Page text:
Bihar Chief Minister Nitish Kumar has urged swift action against Yadav and Ansari. Nitish Kumar says that they have “broken their ties with us” and have become “spokesmen of the opposition”.

Naidu’s office has reportedly examined the precedents in disqualification cases. There is the case of Jai Narain Prasad Nishad, who fell out with the BJP in 2006. The MP retained his membership for 27 months. Another case is of BSP’s Isam Singh. It took 16 months to disqualify him. The privileges committee took nine months to examine the matter.


After Mahatma Gandhi, Narendra Modi is the only leader who can change India. Who is making this strong statement? No, it is not a politician from the BJP stables. It is a simple 101-year-old man, Shyam Saran Negi living in the tribal Kalpa village of Kinnaur district in Himachal Pradesh, which goes to the Assembly polls on 9 November. Negi has cast votes in 16 Lok Sabha and 14 Assembly elections post-Independence, and is excited to exercise his franchise in the coming polls. With a broad smile, Negi told The Sunday Guardian over a video phone call with the help of a local man that “I am the first voter of Independent India by default as the first elections in the tribal area were held in 1951.” Negi makes it clear that “leaders should rise above caste, creed and regional politics and must work without any bias. Unfortunately, that is not happening.”  In his early age, Negi worked as a forest guard but left as he says “there was too much corruption in the department”. Then he worked as a school teacher. Asked which leaders have impressed him the most, Negi says, “I am a great admirer of PM Narendra Modi. His passionate speeches have impressed me a lot. He talks from his heart. In my opinion, after Mahatma Gandhi, he is the only leader who has surfaced to bring about a change.” In his view, “Modi is a good and strong leader who will be remembered by the people for long.” Asked to comment about his home-state, Negi says that several scams have hit development and political parties should field only those candidates who enjoy good reputation and have a strong will to serve the people.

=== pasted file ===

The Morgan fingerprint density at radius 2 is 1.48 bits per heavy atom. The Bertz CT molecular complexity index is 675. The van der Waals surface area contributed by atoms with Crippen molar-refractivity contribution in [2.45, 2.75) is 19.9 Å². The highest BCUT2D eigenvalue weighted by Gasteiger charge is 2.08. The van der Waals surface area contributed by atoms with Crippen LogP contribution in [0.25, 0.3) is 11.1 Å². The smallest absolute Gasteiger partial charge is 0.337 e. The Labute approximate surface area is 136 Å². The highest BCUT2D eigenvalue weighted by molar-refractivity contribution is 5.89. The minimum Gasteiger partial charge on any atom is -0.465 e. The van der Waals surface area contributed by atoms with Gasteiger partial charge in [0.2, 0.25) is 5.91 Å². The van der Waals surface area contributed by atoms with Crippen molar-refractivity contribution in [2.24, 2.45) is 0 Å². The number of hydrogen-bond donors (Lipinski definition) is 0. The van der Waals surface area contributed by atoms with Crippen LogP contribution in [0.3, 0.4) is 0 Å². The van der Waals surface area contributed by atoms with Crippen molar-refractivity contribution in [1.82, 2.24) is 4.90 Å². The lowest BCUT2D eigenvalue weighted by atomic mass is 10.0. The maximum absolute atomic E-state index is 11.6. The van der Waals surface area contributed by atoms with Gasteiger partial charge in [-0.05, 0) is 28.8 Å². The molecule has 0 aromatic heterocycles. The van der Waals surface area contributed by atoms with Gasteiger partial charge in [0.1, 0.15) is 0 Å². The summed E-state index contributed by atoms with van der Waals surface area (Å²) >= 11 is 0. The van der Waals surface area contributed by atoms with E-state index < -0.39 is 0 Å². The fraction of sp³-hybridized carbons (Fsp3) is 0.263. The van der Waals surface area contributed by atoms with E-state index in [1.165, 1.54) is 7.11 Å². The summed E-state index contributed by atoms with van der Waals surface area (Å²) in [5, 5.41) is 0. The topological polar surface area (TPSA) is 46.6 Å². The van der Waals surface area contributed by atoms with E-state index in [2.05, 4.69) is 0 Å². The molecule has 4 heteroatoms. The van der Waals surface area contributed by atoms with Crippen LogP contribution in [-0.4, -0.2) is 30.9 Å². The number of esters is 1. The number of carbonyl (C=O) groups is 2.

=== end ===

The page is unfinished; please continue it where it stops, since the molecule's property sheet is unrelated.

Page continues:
“My Himachal has grown, no doubt, but the tribal and backward areas still feel neglected on the development front,” says Negi, adding with a smile, that “whosoever wishes to listen to this old man, I only say that vote only for development and forget all other considerations”.


Everyone in Delhi enjoyed a less noisy Diwali this time, thanks to the Supreme Court ban on the sale of firecrackers in the National Capital Region until 1 November. But the city BJP leaders noticed that the non-availability of firecrackers angered many people. 

So they went round jhuggi jhopri colonies to distribute firecrackers. The BJP’s national secretary R.P. Singh, former MLA from Rajinder Nagar, distributed sweets and crackers among children at GAS Godown jhuggi basti in Todapur.

Praveen Shankar Kapoor, Delhi BJP’s deputy media head, in a journalists’ WhatsApp group, posted a message: “Mitron, despite the apex court ban, the Delhi people, while celebrating Diwali in the traditional way, enjoyed lots of fireworks and crackers. I myself, after 20 years, burst rocket bombs”. Kapoor did not reply when a journalist asked him as to where he procured the firecrackers.